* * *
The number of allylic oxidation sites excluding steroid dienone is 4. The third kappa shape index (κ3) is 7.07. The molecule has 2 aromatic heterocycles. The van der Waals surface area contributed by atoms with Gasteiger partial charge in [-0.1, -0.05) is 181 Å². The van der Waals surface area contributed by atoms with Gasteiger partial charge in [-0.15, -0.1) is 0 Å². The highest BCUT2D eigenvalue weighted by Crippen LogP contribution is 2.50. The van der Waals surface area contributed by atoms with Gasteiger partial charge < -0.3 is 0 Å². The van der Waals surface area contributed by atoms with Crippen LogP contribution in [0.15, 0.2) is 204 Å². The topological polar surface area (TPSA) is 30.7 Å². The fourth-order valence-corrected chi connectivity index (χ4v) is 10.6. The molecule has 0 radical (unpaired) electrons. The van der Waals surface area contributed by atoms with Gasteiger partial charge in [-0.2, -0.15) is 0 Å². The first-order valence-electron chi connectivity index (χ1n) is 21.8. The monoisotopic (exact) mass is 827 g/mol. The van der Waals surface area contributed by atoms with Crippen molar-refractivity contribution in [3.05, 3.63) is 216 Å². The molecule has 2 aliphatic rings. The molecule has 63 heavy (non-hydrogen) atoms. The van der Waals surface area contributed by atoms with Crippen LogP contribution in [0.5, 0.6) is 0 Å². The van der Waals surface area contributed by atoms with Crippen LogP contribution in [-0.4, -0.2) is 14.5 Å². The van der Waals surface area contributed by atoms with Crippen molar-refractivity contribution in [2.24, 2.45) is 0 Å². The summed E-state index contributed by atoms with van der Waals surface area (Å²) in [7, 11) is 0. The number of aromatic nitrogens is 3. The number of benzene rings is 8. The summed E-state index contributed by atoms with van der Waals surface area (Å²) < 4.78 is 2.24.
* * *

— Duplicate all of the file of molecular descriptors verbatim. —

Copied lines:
The number of allylic oxidation sites excluding steroid dienone is 4. The third kappa shape index (κ3) is 7.07. The molecule has 2 aromatic heterocycles. The van der Waals surface area contributed by atoms with Gasteiger partial charge in [-0.1, -0.05) is 181 Å². The van der Waals surface area contributed by atoms with Gasteiger partial charge in [-0.15, -0.1) is 0 Å². The highest BCUT2D eigenvalue weighted by Crippen LogP contribution is 2.50. The van der Waals surface area contributed by atoms with Gasteiger partial charge < -0.3 is 0 Å². The van der Waals surface area contributed by atoms with Crippen LogP contribution in [0.15, 0.2) is 204 Å². The topological polar surface area (TPSA) is 30.7 Å². The fourth-order valence-corrected chi connectivity index (χ4v) is 10.6. The molecule has 0 radical (unpaired) electrons. The van der Waals surface area contributed by atoms with Gasteiger partial charge in [-0.2, -0.15) is 0 Å². The first-order valence-electron chi connectivity index (χ1n) is 21.8. The monoisotopic (exact) mass is 827 g/mol. The van der Waals surface area contributed by atoms with Crippen molar-refractivity contribution in [3.05, 3.63) is 216 Å². The molecule has 2 aliphatic rings. The molecule has 63 heavy (non-hydrogen) atoms. The van der Waals surface area contributed by atoms with Crippen LogP contribution in [0.5, 0.6) is 0 Å². The van der Waals surface area contributed by atoms with Crippen LogP contribution in [-0.4, -0.2) is 14.5 Å². The van der Waals surface area contributed by atoms with Crippen molar-refractivity contribution in [2.24, 2.45) is 0 Å². The summed E-state index contributed by atoms with van der Waals surface area (Å²) in [7, 11) is 0. The number of aromatic nitrogens is 3. The number of benzene rings is 8. The summed E-state index contributed by atoms with van der Waals surface area (Å²) < 4.78 is 2.24.